Yesterday, on Pardon the Interruption, one of the questions that came out of the mailbox had to do with whether Alex Rodriguez should apologize now that he has dropped his lawsuits and has accepted the arbitrator’s decision – a one-year suspension from baseball. I would like to give my answer to that question:
Of course not…
Let me explain. The first – and most important reason to me is that were he to apologize, I would not believe a word of it. There has been precious little “truth” emanating from A-Rod’s larynx for a long time now; why seek or even listen to an apology if you are going to doubt its accuracy in addition to its sincerity?
Let me be clear; I fully expect him to give an orchestrated apology sometime later this year. Perhaps it will be with Oprah; perhaps it will be on 60 Minutes; maybe A-Rod and Lance Armstrong can sit down and have a chat with each other in front of a camera and a fireplace. There will be a mea culpa eventually once the image handlers have polished the text and have determined that the time is right to present “contrite A-Rod”. The problem they will face at that point is that “contrite A-Rod” makes “belligerent A-Rod” from the last six months look like an even bigger liar.
Oh, by the way, why would I ever believe a word that flowed from the mouths of A-Rod’s phalanx of lawyers and PR mouthpieces. I understand that people in that role must profess the innocence of their client but those folks “promised” more. They promised that there would be a full disclosure of the evidence they had and that disclosure would show MLB, Bud Selig, MLBPA, and the late Michael Weiner to be venal and conniving witch-hunters. It would certainly appear now as if one of two conditions exists:
1. There is no such evidence and there never was.
2. If there is “evidence”, it is not the kind of “evidence” one might want to testify to under oath in a courtroom.
Therefore, the bottom line here is that there is no need for an apology because it just will not be credible. Here is an interesting proposition bet:
What will happen first?
A. A video of A-Rod hitting baseballs, taking grounders and working out hits the Internet demonstrating his dedication to resume his MLB career.
B. A-Rod does a staged and televised mea culpa.
One more thing on this sordid mess that I have found interesting all along. Recall when A-Rod stormed out of his arbitrator’s hearing denouncing MLB and saying he could not take any more of MLB’s sham process. When he walked out of whatever building the hearing was in and stood in front of a few cameras, there was a car waiting there to pick him up. On that day, I had the sense that his “grand exit” was a staged event and not a spontaneous act upon learning that Bud Selig would not be testifying in the matter. Maybe I am reading too much into that; I do not read minds. Nonetheless, the lack of truth telling on the part of A-Rod and his lawyers/handlers keeps that conclusion alive in my mind.
Back in 2009 when Manny Ramirez was suspended for PED usage, here is what I wrote:
“Here is the bottom line that the bulk of the sports media needs to deliver to athletes who ‘make bad decisions’ or ‘inadvertently test positive’ or whatever:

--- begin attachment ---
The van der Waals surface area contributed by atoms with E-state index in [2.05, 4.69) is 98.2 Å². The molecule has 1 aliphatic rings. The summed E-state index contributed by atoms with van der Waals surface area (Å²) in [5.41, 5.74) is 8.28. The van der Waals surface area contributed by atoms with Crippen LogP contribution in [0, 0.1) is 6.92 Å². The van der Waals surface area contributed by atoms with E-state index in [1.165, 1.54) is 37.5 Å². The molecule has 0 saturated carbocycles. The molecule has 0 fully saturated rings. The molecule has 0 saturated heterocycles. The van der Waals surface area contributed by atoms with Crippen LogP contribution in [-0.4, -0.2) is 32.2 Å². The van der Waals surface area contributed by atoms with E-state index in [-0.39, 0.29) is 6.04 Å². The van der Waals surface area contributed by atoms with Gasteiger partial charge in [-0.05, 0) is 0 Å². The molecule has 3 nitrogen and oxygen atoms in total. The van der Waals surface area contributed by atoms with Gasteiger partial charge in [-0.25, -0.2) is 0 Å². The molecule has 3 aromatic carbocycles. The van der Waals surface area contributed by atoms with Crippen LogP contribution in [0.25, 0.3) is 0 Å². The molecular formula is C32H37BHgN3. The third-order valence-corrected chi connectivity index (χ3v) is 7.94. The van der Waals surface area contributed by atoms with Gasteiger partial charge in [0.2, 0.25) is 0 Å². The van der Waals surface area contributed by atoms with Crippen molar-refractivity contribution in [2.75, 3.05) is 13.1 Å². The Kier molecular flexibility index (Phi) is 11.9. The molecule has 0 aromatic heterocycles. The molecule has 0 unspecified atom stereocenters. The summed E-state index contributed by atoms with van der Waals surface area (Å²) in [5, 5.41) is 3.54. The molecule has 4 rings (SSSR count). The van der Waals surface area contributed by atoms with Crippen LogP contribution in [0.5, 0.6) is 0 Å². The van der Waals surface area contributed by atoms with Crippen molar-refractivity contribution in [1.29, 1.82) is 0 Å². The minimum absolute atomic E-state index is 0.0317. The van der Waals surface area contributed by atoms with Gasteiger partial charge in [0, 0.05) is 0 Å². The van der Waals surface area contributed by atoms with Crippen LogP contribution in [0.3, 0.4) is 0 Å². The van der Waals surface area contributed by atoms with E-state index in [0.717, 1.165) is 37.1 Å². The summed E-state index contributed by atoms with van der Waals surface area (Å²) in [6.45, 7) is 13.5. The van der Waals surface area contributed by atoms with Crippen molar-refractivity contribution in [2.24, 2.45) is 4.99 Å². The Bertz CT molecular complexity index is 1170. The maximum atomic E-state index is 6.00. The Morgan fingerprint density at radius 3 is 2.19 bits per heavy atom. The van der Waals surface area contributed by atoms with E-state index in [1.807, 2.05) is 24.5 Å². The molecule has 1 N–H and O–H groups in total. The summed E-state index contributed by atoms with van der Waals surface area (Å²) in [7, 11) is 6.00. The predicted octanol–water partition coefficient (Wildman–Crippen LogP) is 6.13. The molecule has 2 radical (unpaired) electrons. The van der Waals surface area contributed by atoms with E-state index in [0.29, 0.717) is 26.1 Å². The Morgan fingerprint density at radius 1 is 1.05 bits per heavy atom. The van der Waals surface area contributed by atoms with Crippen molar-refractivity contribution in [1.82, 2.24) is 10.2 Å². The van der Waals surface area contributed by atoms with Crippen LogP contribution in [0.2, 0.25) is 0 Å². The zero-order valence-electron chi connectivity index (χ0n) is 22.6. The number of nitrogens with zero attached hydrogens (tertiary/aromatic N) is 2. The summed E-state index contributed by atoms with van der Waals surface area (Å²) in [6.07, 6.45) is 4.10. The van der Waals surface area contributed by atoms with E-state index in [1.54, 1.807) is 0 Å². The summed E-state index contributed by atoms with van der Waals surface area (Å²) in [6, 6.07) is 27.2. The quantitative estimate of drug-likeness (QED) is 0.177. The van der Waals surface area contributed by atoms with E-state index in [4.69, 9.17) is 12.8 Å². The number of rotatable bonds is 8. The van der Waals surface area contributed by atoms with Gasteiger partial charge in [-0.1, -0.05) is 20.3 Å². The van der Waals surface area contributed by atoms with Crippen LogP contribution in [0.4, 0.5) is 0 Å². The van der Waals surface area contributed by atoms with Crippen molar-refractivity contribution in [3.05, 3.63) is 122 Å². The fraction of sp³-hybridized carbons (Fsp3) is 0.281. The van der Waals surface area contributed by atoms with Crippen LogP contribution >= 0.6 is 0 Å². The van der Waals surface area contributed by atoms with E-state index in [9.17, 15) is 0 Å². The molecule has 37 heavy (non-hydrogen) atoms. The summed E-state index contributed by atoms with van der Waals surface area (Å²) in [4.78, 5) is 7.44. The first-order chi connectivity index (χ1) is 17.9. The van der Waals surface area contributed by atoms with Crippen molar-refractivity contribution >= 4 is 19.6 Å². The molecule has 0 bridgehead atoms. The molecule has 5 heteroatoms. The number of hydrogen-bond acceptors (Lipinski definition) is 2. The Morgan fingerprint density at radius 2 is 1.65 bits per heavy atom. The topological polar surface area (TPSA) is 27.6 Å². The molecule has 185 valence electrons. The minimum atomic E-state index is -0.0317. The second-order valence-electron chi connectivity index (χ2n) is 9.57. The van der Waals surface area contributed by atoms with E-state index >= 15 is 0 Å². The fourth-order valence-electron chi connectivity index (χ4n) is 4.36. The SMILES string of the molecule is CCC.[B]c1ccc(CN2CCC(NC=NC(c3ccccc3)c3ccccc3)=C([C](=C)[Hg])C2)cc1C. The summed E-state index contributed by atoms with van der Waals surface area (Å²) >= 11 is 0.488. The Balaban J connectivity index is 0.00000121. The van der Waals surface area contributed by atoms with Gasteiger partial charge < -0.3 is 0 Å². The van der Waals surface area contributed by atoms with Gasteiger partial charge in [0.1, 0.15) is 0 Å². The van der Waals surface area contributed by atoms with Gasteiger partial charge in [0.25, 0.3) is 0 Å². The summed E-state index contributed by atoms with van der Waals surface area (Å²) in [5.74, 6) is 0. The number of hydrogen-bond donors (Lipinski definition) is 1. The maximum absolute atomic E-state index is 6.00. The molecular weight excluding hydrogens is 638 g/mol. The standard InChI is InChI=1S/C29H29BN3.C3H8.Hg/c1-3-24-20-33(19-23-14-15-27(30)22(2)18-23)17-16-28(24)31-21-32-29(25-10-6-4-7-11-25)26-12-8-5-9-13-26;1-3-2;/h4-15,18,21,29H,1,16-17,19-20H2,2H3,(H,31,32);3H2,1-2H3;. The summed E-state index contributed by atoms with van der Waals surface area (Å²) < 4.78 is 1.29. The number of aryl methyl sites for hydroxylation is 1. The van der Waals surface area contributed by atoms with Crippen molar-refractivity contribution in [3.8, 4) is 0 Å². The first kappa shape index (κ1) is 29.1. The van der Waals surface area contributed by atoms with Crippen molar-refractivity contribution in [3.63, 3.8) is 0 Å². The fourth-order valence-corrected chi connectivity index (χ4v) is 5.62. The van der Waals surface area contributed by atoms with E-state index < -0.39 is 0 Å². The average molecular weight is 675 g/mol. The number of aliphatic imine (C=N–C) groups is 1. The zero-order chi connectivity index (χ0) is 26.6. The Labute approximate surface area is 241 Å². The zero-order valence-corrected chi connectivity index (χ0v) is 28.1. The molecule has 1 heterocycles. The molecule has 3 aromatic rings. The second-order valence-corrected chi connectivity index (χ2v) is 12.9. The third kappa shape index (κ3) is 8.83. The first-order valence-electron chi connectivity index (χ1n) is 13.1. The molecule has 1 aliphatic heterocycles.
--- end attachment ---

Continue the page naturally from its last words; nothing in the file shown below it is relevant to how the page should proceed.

“Professional athletes – – and the pro athletes who masquerade as NCAA athletes for a year or three – – are NOT victims in 99.9% of these cases. They are perpetrators; they have been caught; they were too stupid to cover their own asses. They do not deserve our sympathy or our forgiveness; they deserve our scorn. To use a British phraseology, they should be ‘sent to Coventry’.”
Greg Cote had this comment in a recent column in the Miami Herald:
“The NHL is on its Olympic break until Feb. 27. Based on the standings and playoff race, is there any point in the [Florida] Panthers bothering to even resume play?”
The Florida Panthers could stop playing and people may not notice. More than a couple of comments about the attendance at Panthers’ games have focused on the fact that the team always reports attendance of greater than 10,000 fans and some folks suggest that the actual number of fannies in seats is clearly in “four figures” and not “five figures”. Be that as it may, I have not seen any Florida Panthers home games to get a personal feel for how full their arena is. However, there is a promotion going on with the Panthers that would lead me to conclude that they do have a plethora of tickets available.
Here is the deal… If you buy a Florida Lottery ticket – one of those “scratchers” – and the cost of the ticket is $10 or more, then you can exchange any losing ticket for a home Panthers’ game on any Tuesday or Thursday night. Think about that for a moment…
The lottery ticket is a loser; you cannot cash it. Try to think of something less valuable than a losing lottery ticket. That is not easy to do.
Now, if you will deliver that piece of worthless paper to the Panthers’ box office on a Tuesday or a Thursday, they will let you in to see the game. The cost to you is ZERO.
So, what conclusion might one draw if the Florida Panthers play a Tuesday or Thursday home game and it is not “Standing Room Only”?
Finally, Dwight Perry of the Seattle Times had this comment regarding the NHL Phoenix Coyotes:
“The NHL’s Phoenix Coyotes will be redubbed the Arizona Coyotes next season, the team announced.
“Given the team’s 2-8 faceplant in playoff series since its 1996 move from Winnipeg, maybe it ought to be Wile E. Coyotes.”
But don’t get me wrong, I love sports………